Nonfiction > E.C. Stedman & E.M. Hutchinson, eds. > A Library of American Literature > 1835–1860
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Stedman and Hutchinson, comps.  A Library of American Literature:
An Anthology in Eleven Volumes.  1891.
Vols. VI–VIII: Literature of the Republic, Part III., 1835–1860
 
The Fisher’s Boy
By Henry David Thoreau (1817–1862)
 
[Letters to Various Persons. 1865.]

MY life is like a stroll upon the beach,
  As near the ocean’s edge as I can go;
My tardy steps its waves sometimes o’erreach,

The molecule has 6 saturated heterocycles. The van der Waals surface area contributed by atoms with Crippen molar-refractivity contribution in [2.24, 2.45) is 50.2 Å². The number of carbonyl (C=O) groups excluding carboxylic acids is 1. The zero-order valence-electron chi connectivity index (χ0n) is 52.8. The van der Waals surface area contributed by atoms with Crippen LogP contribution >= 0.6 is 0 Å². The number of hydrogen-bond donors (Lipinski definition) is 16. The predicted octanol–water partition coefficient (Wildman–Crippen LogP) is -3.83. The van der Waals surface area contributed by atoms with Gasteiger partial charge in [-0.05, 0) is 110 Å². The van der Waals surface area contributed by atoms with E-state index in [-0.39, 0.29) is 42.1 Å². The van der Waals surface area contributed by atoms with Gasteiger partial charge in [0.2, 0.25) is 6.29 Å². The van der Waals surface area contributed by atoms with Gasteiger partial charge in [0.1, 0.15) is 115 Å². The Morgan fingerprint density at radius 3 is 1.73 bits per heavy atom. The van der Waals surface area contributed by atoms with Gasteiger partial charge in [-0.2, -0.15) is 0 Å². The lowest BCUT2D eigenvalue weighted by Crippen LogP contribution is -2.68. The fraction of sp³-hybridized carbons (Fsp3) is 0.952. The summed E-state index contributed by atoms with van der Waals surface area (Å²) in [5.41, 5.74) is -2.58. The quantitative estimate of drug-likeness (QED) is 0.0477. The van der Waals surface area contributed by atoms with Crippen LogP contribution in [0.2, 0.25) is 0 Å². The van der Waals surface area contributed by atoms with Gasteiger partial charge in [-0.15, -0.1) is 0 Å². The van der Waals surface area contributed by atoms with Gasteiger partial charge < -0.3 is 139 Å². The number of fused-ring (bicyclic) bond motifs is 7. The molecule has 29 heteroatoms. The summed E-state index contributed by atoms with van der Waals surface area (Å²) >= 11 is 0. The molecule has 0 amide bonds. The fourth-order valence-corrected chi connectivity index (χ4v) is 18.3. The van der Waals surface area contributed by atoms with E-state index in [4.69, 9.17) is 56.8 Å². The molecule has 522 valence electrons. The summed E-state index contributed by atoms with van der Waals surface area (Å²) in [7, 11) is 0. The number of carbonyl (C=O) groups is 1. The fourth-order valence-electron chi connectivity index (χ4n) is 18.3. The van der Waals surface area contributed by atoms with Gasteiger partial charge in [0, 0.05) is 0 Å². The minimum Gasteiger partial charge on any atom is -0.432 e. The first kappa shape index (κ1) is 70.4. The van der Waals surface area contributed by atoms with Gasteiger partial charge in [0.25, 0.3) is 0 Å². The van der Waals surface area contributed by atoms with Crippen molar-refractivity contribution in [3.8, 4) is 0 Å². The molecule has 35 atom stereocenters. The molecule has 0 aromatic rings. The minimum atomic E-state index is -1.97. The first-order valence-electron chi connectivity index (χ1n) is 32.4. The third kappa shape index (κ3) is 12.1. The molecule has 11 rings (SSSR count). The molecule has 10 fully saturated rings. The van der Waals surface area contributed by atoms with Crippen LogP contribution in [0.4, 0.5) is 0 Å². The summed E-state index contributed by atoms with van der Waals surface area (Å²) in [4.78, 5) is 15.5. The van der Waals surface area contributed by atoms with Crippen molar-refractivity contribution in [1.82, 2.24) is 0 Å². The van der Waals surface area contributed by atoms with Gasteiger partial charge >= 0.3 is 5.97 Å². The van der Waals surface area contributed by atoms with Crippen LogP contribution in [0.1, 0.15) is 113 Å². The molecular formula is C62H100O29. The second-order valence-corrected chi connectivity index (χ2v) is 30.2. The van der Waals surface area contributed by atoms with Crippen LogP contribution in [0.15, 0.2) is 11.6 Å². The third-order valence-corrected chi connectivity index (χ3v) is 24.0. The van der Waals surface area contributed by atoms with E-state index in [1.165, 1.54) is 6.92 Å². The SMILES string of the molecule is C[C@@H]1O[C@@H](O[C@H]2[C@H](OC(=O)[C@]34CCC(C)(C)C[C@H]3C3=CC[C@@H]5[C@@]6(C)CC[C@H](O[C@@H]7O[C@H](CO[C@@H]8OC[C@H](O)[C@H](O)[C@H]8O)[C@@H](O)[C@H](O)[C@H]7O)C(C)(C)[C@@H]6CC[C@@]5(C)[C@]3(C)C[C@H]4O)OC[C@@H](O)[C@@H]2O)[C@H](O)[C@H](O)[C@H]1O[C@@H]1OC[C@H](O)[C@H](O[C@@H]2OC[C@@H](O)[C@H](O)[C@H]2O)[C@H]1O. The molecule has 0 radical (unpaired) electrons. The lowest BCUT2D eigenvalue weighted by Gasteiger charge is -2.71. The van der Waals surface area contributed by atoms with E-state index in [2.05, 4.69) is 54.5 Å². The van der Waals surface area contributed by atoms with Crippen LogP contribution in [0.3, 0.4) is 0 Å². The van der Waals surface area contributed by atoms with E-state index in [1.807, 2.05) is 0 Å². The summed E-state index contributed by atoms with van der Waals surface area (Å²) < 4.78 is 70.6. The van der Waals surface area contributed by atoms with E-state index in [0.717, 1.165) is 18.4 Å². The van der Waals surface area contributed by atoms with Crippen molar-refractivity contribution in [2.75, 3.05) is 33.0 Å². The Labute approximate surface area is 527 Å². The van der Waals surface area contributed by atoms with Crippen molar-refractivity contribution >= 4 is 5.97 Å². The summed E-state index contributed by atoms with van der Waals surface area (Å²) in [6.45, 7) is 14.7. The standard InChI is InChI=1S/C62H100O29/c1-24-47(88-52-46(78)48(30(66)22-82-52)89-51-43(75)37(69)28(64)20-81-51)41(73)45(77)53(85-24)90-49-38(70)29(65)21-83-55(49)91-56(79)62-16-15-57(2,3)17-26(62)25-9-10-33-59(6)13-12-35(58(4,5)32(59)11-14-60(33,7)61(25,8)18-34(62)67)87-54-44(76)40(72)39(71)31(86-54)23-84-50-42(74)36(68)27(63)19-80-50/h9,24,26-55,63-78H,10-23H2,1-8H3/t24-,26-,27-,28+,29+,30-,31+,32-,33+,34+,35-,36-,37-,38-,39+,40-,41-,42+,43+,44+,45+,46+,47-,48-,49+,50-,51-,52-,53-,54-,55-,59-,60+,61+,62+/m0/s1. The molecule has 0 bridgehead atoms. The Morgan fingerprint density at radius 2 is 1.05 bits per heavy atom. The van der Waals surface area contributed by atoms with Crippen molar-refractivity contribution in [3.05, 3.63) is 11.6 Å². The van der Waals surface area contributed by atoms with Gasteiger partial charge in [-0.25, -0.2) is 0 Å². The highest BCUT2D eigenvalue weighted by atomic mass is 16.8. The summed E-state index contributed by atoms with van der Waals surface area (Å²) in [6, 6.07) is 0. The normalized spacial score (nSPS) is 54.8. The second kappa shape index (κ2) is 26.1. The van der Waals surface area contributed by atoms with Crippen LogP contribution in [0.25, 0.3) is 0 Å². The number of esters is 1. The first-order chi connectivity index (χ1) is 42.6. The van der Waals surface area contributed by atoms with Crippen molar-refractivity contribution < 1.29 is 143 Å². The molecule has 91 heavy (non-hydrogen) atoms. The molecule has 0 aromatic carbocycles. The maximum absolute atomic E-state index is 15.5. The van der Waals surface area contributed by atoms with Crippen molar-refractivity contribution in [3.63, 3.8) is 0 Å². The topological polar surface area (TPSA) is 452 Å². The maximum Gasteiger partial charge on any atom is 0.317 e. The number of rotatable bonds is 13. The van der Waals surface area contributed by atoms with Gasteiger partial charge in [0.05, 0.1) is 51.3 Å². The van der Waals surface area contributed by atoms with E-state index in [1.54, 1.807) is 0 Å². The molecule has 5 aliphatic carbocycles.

Sometimes I stay to let them overflow.
 
My sole employment is, and scrupulous care,        5
  To place my gains beyond the reach of tides,
Each smoother pebble, and each shell more rare,
  Which Ocean kindly to my hand confides.
 
I have but few companions on the shore:
  They scorn the strand who sail upon the sea;        10
Yet oft I think the ocean they’ve sailed o’er
  Is deeper known upon the strand to me.
 
The middle sea contains no crimson dulse,
  Its deeper waves cast up no pearls to view;
Along the shore my hand is on its pulse,        15
  And I converse with many a shipwrecked crew.
 
 
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